We got support from the EU that made it possible to conduct supporting projects for making the State of the Baltic Sea report. During the project, a number of thematic reports were developed, and indicators and data were updated. All of that is published but not all of it is dealt with in detail within the State of the Baltic Sea report since there is so much material and the report aims to provide an overview. The report pulls together much of the relevant research that has been done and puts it in a simpler form to present it in an understandable fashion. If someone wants to go deeper than the report, one should go to read the thematic reports and check the data from the project.
All in all, I am very proud of the report and the wide coverage of issues HELCOM achieved with it.
What are the key findings and main outcomes?
The State of the Baltic Sea report shows the status of the Baltic Sea in 2011—2016. It shows that we still have not reached an overall good status of the Baltic Sea. Our main challenges relate to eutrophication and changes in biodiversity that partly stem from the harm that eutrophication causes as well as pressures such as changes in fishing and variability in climate.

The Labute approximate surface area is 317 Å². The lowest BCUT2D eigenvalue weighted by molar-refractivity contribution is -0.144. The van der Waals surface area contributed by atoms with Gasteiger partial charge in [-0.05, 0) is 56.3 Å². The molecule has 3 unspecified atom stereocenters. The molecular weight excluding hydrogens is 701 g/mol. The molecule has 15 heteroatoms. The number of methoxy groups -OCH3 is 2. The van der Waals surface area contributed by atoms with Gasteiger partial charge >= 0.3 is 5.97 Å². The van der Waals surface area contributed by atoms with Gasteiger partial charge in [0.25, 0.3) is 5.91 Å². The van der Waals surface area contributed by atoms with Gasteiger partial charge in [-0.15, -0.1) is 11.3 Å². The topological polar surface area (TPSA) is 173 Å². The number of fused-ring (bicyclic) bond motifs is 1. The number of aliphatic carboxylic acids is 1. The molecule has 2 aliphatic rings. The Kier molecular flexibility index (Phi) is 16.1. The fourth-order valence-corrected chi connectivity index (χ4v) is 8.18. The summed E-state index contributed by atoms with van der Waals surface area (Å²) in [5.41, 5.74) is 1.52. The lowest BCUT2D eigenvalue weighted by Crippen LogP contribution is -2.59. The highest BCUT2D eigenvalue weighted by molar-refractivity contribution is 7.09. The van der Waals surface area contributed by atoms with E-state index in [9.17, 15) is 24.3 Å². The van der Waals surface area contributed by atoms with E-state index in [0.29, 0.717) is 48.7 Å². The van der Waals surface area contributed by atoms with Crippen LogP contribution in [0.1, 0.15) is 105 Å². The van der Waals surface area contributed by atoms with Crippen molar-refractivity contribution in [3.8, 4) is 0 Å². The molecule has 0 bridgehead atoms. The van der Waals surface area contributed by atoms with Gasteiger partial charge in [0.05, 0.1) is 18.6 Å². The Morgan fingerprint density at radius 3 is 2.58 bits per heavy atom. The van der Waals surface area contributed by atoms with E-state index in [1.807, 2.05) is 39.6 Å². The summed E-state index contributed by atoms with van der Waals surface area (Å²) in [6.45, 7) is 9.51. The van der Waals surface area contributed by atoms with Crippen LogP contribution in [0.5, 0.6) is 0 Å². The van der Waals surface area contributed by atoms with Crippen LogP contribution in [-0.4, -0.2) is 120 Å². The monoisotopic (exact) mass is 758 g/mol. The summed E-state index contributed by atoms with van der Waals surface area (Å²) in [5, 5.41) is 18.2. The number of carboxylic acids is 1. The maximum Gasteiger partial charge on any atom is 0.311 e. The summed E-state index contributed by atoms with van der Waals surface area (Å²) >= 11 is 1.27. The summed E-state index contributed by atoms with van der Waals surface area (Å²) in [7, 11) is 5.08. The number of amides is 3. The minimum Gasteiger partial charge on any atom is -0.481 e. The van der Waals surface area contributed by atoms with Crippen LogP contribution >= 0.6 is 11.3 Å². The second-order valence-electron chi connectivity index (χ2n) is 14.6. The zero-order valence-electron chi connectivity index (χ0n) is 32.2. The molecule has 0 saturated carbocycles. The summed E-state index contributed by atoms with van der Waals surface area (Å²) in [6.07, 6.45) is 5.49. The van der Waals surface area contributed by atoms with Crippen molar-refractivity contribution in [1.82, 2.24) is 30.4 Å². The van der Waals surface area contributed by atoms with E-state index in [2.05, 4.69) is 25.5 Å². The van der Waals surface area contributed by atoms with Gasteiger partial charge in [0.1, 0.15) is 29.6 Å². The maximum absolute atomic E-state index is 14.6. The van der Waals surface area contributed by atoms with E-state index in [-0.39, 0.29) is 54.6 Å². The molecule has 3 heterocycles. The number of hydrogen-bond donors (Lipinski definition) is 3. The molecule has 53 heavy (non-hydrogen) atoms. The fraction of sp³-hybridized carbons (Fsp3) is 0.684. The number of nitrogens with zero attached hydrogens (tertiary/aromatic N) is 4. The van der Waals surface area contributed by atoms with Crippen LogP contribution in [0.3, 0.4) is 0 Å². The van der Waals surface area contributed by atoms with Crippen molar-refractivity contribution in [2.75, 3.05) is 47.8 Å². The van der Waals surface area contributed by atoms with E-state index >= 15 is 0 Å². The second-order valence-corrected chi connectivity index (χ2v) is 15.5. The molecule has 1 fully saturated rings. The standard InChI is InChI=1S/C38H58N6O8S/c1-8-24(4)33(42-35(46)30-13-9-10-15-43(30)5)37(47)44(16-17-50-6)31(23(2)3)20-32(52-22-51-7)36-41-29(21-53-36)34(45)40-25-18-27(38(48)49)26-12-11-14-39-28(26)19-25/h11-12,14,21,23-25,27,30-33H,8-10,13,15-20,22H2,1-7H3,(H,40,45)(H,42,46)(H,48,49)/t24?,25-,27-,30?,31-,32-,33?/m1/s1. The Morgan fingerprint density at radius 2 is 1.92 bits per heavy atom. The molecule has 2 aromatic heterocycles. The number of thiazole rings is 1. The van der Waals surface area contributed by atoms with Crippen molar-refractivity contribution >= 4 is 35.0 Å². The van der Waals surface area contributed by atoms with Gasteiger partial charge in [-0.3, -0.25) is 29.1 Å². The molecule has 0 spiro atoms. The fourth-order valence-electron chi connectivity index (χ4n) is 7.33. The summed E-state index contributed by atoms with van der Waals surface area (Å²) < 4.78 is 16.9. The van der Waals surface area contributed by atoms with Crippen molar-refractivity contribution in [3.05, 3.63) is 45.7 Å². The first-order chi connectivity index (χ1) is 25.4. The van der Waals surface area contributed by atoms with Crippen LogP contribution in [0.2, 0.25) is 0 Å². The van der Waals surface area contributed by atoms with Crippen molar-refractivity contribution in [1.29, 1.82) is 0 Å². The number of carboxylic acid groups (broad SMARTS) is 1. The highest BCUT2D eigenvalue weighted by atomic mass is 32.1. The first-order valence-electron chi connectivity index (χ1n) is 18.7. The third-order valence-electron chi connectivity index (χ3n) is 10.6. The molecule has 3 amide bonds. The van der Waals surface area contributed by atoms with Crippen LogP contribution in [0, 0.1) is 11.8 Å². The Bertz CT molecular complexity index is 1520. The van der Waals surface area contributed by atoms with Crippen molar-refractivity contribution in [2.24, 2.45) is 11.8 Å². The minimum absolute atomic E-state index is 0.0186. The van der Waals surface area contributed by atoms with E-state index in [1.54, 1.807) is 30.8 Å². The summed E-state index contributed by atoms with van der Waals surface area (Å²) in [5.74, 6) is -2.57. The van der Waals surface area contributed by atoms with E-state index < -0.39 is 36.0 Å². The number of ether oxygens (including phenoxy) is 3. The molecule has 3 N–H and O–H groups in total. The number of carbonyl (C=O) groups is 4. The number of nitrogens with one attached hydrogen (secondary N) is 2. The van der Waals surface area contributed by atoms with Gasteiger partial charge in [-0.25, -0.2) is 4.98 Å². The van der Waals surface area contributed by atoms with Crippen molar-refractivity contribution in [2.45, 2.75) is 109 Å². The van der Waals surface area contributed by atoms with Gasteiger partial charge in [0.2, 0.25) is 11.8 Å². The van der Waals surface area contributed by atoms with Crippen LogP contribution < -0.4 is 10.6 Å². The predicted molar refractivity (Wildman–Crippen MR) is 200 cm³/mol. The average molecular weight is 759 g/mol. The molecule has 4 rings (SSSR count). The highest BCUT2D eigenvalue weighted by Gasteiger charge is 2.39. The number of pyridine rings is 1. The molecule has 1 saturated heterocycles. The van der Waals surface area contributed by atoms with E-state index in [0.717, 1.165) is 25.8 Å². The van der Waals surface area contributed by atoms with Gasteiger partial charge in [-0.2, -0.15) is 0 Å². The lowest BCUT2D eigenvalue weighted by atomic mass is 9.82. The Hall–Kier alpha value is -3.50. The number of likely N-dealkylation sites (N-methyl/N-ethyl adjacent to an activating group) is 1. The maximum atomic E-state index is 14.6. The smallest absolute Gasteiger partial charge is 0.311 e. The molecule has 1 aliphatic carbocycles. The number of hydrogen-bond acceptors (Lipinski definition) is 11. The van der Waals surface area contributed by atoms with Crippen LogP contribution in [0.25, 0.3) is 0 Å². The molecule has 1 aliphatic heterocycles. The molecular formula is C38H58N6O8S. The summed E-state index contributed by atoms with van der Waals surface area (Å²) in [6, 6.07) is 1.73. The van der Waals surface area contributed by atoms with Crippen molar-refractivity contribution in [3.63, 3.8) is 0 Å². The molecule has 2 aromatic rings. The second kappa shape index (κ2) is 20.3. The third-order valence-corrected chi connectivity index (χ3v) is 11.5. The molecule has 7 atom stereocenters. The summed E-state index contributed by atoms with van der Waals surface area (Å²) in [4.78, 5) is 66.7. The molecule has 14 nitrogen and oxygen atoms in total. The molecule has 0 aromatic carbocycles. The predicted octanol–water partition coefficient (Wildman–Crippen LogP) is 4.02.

On the other hand, we are going toward better status in many aspects. HOLAS II report trend graphs show for example that we have been able to decrease our loads of phosphorus and nitrogen. From the 1980s—1990s the phosphorus load has been cut by more than half and nitrogen load has been cut by almost a third.
In addition, in terms of hazardous substances the situation is getting much better. To some extend our graphs may give a darker view of where we stand with hazardous substances because the criteria are rather tough and if even one indicator which has lower status than the standard for good status is sufficient to yield an overall assessment of the theme as non-good.
We have also compiled information about marine litter. However, we have not been able to make assessments of whether the status is good or not because we have not agreed on the technical details of what is the standard for a good status yet.
What needs to be done now? How can we achieve a good environmental status for the Baltic Sea?